Alcohol, for example, is a difficult substance to withdraw from: Sweating, anxiety, shaking and even seizures are common during the withdrawal process. For some individuals, a serious condition called delirium tremens may develop. The severe agitation, hallucination, and confusion associated with this condition require prompt medical attention.

Opioid withdrawal can also be an uncomfortable process, but it is rarely dangerous. Some common symptoms of opioid withdrawal are rapid heartbeat, insomnia, nausea, and vomiting. Cocaine and crystal meth can cause intense feelings of depression during withdrawal, and some people may suffer from hallucinations.

Why choose a medical detox over “self-detox”

So-called “self-detox” typically has low long-term success rates compared to a supervised medical detox at a residential facility. Recovering individuals may also go through extremely uncomfortable withdrawal symptoms that can quickly trigger a relapse.The early hours of withdrawal can be intense, and it’s not uncommon to experience psychotic episodes or suicidal thoughts.

The medical professionals at a detox center are trained to handle the needs of patients during this difficult period. They can check periodically check on patients to see if they’re safe and administer appropriate medical intervention as the patient withdraws and becomes more stable. Once a patient has been stabilized, they can focus on making the patient comfortable as they work through the rest of the treatment process.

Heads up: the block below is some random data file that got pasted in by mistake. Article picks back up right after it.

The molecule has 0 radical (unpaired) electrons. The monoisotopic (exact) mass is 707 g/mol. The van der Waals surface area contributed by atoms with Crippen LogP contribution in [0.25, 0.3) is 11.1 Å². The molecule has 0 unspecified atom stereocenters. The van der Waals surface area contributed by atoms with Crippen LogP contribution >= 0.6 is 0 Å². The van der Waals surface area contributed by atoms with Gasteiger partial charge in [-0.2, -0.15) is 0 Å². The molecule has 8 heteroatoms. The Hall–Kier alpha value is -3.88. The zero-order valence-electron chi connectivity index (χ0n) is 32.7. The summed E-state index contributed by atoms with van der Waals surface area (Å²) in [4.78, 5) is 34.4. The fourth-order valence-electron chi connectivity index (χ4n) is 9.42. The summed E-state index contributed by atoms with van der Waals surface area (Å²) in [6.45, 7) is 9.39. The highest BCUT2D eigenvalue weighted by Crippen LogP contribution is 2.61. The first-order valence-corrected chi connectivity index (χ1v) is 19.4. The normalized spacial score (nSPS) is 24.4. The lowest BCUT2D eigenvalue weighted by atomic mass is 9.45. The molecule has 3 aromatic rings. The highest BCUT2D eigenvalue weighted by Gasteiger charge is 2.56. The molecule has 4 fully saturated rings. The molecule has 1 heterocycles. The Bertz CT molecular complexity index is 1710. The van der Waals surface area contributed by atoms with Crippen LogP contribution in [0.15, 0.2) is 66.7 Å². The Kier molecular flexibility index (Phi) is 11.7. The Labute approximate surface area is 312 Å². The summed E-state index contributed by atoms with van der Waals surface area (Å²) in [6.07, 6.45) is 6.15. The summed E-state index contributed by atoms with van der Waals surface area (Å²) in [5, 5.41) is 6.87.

Treatment medications for withdrawal

One advantage of going to a medically-supervised detox program rather than a “self-detox” is the availability of medications to lessen the symptoms of withdrawal. This can help recovering individuals comfortable and less likely to relapse.

Replacement therapy

Several different medications are used for drug replacement therapy (also called drug substitution or drug maintenance). These medications are similar to the recovering individual’s drug of choice but cause less harm. This can allow withdrawal symptoms to be addressed without causing serious harm to the patient.

Drug replacement therapy is especially important for treating opioid and alcohol use disorders, as withdrawal symptoms for these drugs can be fatal. Buprenorphine can be effective in the treatment of opioid withdrawal: Subutex, Suboxone, and Buprenex are a few formulas that contain this drug. Naltrexone and methadone are also used for cases of opioid withdrawal.

Other medications

Drug substitution is not the only way medications are used for treating substance use disorders. For instance, people who are completing treatment for alcohol use disorders can benefit from the use of Antabuse, a drug also known as disulfiram. Antabuse produces hangover-like symptoms in users when it is combined with alcohol; this physical effect can help curb the desire to drink.

Neurontin is another medication that can be used for alcohol use disorder. The chemical makeup of this medication is similar to that of GABA, a chemical in the brain that is impacted by alcohol use. The chemical similarity may be useful in correcting the chemical imbalances that promote addictive behavior.

Clinicians may also prescribe medications to treat co-occurring psychiatric or physiological disorders that may be caused by or are contributing to the substance use disorder.

Find medical detox facilities in Boston

Thankfully, the Greater Boston Area is home to some of the most advanced drug and alcohol treatment facilities in the United States. If you live in Massachusetts, finding a detox center that could help you or your loved one is only a phone call away.

Find out more about detox treatments and sobriety support when you call Boston Drug Treatment Centers at (857) 577-8193.